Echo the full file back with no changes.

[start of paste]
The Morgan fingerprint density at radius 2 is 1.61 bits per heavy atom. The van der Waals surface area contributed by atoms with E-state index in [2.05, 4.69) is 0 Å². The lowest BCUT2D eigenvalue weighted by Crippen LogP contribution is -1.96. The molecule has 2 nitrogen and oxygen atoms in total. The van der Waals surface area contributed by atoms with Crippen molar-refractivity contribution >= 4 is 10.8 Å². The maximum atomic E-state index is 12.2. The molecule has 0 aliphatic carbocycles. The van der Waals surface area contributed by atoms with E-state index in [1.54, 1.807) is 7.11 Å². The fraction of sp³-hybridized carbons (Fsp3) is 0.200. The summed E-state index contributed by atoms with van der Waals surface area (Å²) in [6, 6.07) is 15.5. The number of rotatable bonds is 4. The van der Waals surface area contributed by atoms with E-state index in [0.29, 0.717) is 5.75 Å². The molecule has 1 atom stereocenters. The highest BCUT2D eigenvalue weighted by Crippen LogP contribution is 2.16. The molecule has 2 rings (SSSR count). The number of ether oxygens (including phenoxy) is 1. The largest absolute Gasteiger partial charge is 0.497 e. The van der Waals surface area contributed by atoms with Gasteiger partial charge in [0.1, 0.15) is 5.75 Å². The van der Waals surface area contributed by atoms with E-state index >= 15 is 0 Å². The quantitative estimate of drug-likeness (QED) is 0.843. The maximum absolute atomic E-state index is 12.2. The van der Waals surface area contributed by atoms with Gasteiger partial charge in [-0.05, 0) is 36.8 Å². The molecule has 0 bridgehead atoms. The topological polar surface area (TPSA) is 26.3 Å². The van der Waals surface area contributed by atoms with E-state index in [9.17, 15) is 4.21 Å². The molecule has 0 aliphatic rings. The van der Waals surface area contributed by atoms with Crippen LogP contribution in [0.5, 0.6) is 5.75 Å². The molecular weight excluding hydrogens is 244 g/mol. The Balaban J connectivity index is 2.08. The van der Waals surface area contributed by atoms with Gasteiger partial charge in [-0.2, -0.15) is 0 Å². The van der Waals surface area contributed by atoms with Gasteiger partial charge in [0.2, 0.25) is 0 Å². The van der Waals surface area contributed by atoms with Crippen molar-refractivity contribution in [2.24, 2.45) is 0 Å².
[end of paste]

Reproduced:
The Morgan fingerprint density at radius 2 is 1.61 bits per heavy atom. The van der Waals surface area contributed by atoms with E-state index in [2.05, 4.69) is 0 Å². The lowest BCUT2D eigenvalue weighted by Crippen LogP contribution is -1.96. The molecule has 2 nitrogen and oxygen atoms in total. The van der Waals surface area contributed by atoms with Crippen molar-refractivity contribution >= 4 is 10.8 Å². The maximum atomic E-state index is 12.2. The molecule has 0 aliphatic carbocycles. The van der Waals surface area contributed by atoms with E-state index in [1.54, 1.807) is 7.11 Å². The fraction of sp³-hybridized carbons (Fsp3) is 0.200. The summed E-state index contributed by atoms with van der Waals surface area (Å²) in [6, 6.07) is 15.5. The number of rotatable bonds is 4. The van der Waals surface area contributed by atoms with E-state index in [0.29, 0.717) is 5.75 Å². The molecule has 1 atom stereocenters. The highest BCUT2D eigenvalue weighted by Crippen LogP contribution is 2.16. The molecule has 2 rings (SSSR count). The number of ether oxygens (including phenoxy) is 1. The largest absolute Gasteiger partial charge is 0.497 e. The van der Waals surface area contributed by atoms with Gasteiger partial charge in [0.1, 0.15) is 5.75 Å². The van der Waals surface area contributed by atoms with E-state index >= 15 is 0 Å². The quantitative estimate of drug-likeness (QED) is 0.843. The maximum absolute atomic E-state index is 12.2. The van der Waals surface area contributed by atoms with Gasteiger partial charge in [-0.05, 0) is 36.8 Å². The molecule has 0 bridgehead atoms. The topological polar surface area (TPSA) is 26.3 Å². The van der Waals surface area contributed by atoms with E-state index in [9.17, 15) is 4.21 Å². The molecule has 0 aliphatic rings. The van der Waals surface area contributed by atoms with Crippen LogP contribution in [0.5, 0.6) is 5.75 Å². The molecular weight excluding hydrogens is 244 g/mol. The Balaban J connectivity index is 2.08. The van der Waals surface area contributed by atoms with Gasteiger partial charge in [-0.2, -0.15) is 0 Å². The van der Waals surface area contributed by atoms with Gasteiger partial charge in [0.2, 0.25) is 0 Å². The van der Waals surface area contributed by atoms with Crippen molar-refractivity contribution in [2.24, 2.45) is 0 Å².